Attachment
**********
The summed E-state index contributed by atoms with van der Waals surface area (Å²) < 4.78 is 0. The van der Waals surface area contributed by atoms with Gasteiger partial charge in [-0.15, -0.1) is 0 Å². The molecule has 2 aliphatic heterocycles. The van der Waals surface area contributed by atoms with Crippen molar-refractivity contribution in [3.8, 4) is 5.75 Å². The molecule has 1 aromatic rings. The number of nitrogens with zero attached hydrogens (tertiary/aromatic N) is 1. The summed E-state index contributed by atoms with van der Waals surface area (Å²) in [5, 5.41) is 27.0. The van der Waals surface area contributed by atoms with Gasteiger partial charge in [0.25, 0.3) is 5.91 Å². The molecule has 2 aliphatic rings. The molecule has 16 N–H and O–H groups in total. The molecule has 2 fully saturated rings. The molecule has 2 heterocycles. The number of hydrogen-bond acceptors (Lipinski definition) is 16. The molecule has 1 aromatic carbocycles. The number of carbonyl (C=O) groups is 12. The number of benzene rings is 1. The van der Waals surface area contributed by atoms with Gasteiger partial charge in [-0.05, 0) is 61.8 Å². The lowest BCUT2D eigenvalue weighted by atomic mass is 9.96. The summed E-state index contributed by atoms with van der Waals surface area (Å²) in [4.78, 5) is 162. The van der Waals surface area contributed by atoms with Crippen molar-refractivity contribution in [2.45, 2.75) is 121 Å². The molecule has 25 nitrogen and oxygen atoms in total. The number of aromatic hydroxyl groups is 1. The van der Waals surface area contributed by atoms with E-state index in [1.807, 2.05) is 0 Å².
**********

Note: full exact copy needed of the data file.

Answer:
The summed E-state index contributed by atoms with van der Waals surface area (Å²) < 4.78 is 0. The van der Waals surface area contributed by atoms with Gasteiger partial charge in [-0.15, -0.1) is 0 Å². The molecule has 2 aliphatic heterocycles. The van der Waals surface area contributed by atoms with Crippen molar-refractivity contribution in [3.8, 4) is 5.75 Å². The molecule has 1 aromatic rings. The number of nitrogens with zero attached hydrogens (tertiary/aromatic N) is 1. The summed E-state index contributed by atoms with van der Waals surface area (Å²) in [5, 5.41) is 27.0. The van der Waals surface area contributed by atoms with Gasteiger partial charge in [0.25, 0.3) is 5.91 Å². The molecule has 2 aliphatic rings. The molecule has 16 N–H and O–H groups in total. The molecule has 2 fully saturated rings. The molecule has 2 heterocycles. The number of hydrogen-bond acceptors (Lipinski definition) is 16. The molecule has 1 aromatic carbocycles. The number of carbonyl (C=O) groups is 12. The number of benzene rings is 1. The van der Waals surface area contributed by atoms with Gasteiger partial charge in [-0.05, 0) is 61.8 Å². The lowest BCUT2D eigenvalue weighted by atomic mass is 9.96. The summed E-state index contributed by atoms with van der Waals surface area (Å²) in [4.78, 5) is 162. The van der Waals surface area contributed by atoms with Crippen molar-refractivity contribution in [2.45, 2.75) is 121 Å². The molecule has 25 nitrogen and oxygen atoms in total. The number of aromatic hydroxyl groups is 1. The van der Waals surface area contributed by atoms with E-state index in [1.807, 2.05) is 0 Å².